It is a regrettable fact of life in the NFL that the holiday season is also the firing season. Either you or someone you care about is on the proverbial hot seat, facing a firing and all the consequences that come with it. There's a reason coaches refer to the day after the regular season ends as Black Monday.
Anyone working for any team whose season ends Sunday is vulnerable. It doesn't matter why you didn't make the playoffs; factors like how many of your key players were injured or the amount of time remaining on your contract are irrelevant. This year is no different, with one job already available (with the Houston Texans) and nine more rumored to be opening soon.
I understand why there's a groundswell of support for change in many of these places. Change is appealing and novel, and it often brings hope. There's something cleansing about a fresh start, especially after a long and disappointing season. Change also, undoubtedly, makes for better headlines and better talk-radio fodder. It signifies action on the part of the decision-maker, be it an owner or a general manager. It also usually falls right in line with the conventional wisdom.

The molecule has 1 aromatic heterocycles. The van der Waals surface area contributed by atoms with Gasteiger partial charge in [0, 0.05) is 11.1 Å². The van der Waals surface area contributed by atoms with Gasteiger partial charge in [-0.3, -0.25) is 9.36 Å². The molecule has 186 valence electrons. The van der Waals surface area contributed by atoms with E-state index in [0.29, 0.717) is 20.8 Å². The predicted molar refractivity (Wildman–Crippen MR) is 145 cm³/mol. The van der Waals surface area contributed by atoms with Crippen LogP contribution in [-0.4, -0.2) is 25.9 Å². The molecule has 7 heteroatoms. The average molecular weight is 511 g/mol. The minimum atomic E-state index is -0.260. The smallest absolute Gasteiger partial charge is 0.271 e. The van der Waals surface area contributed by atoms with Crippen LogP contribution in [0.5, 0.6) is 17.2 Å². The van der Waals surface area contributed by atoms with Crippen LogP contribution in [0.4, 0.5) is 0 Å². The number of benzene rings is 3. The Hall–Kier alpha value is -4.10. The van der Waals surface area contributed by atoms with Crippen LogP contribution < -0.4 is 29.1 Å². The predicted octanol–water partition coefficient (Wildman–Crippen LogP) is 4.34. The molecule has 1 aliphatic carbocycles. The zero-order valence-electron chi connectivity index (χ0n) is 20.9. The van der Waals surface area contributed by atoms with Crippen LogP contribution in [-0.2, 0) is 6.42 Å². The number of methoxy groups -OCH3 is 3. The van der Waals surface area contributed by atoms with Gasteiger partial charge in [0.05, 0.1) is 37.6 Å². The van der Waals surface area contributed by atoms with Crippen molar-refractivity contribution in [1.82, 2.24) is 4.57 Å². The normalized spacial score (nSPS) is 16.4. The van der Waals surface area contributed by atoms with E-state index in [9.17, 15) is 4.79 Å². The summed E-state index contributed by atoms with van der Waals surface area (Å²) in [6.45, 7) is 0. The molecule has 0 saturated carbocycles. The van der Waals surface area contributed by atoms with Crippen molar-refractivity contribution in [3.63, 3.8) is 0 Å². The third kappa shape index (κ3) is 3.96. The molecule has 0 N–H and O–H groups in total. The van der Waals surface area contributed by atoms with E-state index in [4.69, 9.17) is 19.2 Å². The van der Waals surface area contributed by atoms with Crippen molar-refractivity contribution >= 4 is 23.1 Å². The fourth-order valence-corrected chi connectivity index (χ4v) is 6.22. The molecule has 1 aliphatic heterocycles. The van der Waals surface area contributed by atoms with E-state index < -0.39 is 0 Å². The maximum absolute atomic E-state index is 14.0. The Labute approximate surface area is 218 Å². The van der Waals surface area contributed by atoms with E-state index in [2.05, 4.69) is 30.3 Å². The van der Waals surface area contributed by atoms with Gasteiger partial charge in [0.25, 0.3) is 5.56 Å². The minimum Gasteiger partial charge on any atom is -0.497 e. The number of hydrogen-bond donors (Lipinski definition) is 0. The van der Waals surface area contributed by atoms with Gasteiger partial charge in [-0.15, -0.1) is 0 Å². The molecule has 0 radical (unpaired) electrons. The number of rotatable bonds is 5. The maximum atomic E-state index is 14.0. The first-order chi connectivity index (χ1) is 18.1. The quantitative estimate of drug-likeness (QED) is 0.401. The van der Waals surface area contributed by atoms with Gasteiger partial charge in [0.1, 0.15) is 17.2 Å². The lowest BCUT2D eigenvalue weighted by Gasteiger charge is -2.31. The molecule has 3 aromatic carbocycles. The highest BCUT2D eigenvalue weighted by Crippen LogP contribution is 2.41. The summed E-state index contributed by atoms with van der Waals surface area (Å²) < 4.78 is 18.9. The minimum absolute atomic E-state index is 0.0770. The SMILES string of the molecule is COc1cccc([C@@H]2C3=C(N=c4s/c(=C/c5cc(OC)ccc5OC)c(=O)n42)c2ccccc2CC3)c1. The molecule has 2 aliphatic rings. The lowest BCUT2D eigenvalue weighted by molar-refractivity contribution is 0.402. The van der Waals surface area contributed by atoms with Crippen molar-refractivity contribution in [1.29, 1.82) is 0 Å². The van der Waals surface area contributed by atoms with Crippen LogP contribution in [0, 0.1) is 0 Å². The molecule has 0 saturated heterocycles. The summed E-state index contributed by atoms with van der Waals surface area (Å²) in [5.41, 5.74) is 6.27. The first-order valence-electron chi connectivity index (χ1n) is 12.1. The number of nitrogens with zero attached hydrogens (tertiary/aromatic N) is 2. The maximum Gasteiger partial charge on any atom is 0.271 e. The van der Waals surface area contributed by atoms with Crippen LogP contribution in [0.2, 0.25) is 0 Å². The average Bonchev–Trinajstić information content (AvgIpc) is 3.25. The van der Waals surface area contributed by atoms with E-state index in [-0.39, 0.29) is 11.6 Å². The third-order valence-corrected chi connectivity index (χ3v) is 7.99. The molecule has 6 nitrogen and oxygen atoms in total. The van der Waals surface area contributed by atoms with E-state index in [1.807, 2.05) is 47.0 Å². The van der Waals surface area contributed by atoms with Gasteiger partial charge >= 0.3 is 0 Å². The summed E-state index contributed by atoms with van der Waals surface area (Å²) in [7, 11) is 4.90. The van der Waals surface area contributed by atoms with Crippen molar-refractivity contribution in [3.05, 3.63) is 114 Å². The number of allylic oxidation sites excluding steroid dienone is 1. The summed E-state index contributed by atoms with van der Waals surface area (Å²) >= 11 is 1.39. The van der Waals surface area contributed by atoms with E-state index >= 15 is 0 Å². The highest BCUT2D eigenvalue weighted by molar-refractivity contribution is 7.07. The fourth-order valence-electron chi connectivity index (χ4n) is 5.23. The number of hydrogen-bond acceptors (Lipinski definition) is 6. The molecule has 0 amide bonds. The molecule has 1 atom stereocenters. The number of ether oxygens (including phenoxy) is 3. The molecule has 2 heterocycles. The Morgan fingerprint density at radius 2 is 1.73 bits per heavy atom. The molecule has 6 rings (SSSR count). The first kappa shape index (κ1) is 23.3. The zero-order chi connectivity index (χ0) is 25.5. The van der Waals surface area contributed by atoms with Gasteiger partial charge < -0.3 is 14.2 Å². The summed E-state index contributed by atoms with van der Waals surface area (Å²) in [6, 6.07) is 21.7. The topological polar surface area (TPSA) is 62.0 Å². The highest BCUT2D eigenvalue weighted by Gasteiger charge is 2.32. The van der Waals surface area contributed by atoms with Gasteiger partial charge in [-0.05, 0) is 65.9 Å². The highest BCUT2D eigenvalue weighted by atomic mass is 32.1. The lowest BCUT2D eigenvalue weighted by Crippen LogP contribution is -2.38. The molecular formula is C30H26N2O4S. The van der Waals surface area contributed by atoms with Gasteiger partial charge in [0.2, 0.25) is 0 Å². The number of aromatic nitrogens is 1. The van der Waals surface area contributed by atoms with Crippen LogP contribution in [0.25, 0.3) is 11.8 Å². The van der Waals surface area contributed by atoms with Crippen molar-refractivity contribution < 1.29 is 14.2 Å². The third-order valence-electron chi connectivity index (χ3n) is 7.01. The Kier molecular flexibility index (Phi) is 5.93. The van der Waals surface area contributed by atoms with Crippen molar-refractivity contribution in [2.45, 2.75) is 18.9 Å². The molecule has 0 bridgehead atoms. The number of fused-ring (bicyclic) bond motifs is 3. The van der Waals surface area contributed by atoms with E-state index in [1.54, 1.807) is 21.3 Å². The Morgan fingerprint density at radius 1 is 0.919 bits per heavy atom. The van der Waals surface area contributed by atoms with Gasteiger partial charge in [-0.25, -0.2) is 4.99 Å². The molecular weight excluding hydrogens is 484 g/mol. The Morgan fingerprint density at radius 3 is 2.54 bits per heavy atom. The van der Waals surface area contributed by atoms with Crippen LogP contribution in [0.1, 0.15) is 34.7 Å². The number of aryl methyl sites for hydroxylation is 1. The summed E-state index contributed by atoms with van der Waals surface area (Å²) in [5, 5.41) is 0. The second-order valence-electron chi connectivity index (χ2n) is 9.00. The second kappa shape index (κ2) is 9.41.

But here's the thing: Conventional wisdom is often wrong.
Take two of the winningest coaches of the 1960s: Tom Landry and Hank Stram. Both were heavily criticized early in their careers. After Landry's Cowboys went 4-10 in 1963, many thought he'd be fired. Instead, the Cowboys gave him a 10-year (yes, 10-year) contract extension -- and Landry went on to win two Super Bowls in 29 seasons. In Kansas City, many were calling for Hank Stram's job after a third consecutive disappointing season in 1965. Instead, Lamar Hunt stuck with him -- and the Chiefs went on to qualify for two of the first four Super Bowls, winning Super Bowl IV. In today's hair-trigger environment, these illustrious coaching careers likely would've ended before they started.